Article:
A fiery flash darts through the riparian canopy of oaks, pouring forth a beautiful song. For a moment you are stunned. You grab your binoculars and search for this flaming apparition. After following the song and scanning the trees, your eyes are drawn to a patch of bright sunshine in the canopy. Your binoculars come to rest on a brilliant, almost tropical-looking bird: a male Bullock's Oriole (Icterus bullockii). If you're relatively new to birding in California, particularly the Central Valley, you might be very surprised to learn that a bird this bright and beautiful spends the warm months with us!
|A bright and flashy male Bullock's Oriole|
Bullock's Orioles breed across much of the western United States, migrating to Central America for the winter. In the Great Central Valley of California, they seem to favor Valley Oaks (Quercus lobata) in riparian areas. Cottonwood trees are also favorite nesting and foraging sites, and especially in the arid West, they usually stick close to water.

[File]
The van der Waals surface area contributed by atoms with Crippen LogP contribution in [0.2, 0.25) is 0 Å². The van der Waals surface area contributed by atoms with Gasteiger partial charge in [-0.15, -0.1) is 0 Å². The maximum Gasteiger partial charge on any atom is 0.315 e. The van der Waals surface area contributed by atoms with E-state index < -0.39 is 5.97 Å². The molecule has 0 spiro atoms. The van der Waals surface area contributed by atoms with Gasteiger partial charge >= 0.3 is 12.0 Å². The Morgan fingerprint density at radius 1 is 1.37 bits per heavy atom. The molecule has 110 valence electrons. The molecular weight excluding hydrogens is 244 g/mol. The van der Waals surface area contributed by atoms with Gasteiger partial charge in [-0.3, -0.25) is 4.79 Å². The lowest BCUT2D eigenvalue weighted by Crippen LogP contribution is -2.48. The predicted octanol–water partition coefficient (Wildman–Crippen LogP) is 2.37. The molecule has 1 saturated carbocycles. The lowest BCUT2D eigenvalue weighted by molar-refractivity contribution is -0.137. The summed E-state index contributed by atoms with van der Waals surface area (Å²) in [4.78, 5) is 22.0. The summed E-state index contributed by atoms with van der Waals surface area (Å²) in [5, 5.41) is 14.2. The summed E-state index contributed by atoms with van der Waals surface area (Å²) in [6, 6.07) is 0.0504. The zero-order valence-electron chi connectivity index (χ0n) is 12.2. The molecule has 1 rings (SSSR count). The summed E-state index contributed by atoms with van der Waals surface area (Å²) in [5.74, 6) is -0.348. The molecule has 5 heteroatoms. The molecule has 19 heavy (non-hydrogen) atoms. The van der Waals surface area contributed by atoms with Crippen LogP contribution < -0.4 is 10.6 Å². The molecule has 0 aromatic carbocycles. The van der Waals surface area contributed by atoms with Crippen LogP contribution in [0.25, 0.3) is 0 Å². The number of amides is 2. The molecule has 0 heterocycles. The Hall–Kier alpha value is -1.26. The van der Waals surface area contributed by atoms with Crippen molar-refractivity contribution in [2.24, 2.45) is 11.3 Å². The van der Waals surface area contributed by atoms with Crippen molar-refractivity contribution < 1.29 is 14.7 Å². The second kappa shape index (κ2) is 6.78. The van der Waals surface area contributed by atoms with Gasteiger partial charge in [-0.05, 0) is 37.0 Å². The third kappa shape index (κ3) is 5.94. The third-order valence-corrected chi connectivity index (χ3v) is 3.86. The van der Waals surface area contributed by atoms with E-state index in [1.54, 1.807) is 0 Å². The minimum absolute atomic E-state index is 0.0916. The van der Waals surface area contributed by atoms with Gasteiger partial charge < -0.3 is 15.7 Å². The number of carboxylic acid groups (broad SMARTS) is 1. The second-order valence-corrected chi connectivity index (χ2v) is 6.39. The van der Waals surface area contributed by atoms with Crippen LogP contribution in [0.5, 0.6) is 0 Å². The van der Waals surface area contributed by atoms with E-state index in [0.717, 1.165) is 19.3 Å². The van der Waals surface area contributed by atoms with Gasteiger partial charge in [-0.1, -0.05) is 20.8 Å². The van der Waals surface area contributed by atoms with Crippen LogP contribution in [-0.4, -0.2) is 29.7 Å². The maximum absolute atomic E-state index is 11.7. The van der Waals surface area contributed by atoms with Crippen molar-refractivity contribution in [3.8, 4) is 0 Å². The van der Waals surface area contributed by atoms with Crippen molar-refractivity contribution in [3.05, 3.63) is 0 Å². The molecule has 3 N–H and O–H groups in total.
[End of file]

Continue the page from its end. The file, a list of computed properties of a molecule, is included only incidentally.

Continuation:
|Male Bullock's Oriole; notice the prominent black line through the eye.|
Bullock's Orioles feed by gleaning insects and small spiders from the canopy. They also eat caterpillars, fruit and nectar.
|Male Bullock's Oriole, showing off his white wing patch|
For quite a while, Bullocks and Baltimore Orioles (Icterus galbula) were lumped together as Northern Orioles. The two species do hybridize in the Great Plains where their regions overlap, but researchers don't believe they are closely related genetically.
Bullocks Orioles may spend up to two weeks building intricate hanging nests, the male and female of the pair working together to weave grasses, twine and other fibrous materials into the structure. The nest is then lined with soft material, like feathers or the downy "cotton" of cottonwoods and willows (which is really part of the seed structure of those trees; the fluff encloses the seed and aids in wind dispersal). The nests are typically suspended high above the ground from flexible branches. This nest placement discourages predators, though on windy days as I watch oriole nests bounce in the breeze, I wonder that the young orioles don't get motion sickness!
|A Bullock's Oriole pair's woven hanging nest in a Valley Oak|
Female Bullock's Orioles are more drab in color than males, but can still be distinguished from other species by their long, thin bills and faint eye line. Like many other species, orioles are affected by habitat loss. Since they are insect eaters, pesticide use may have a detrimental effect as well.
|Female Bullock's Oriole|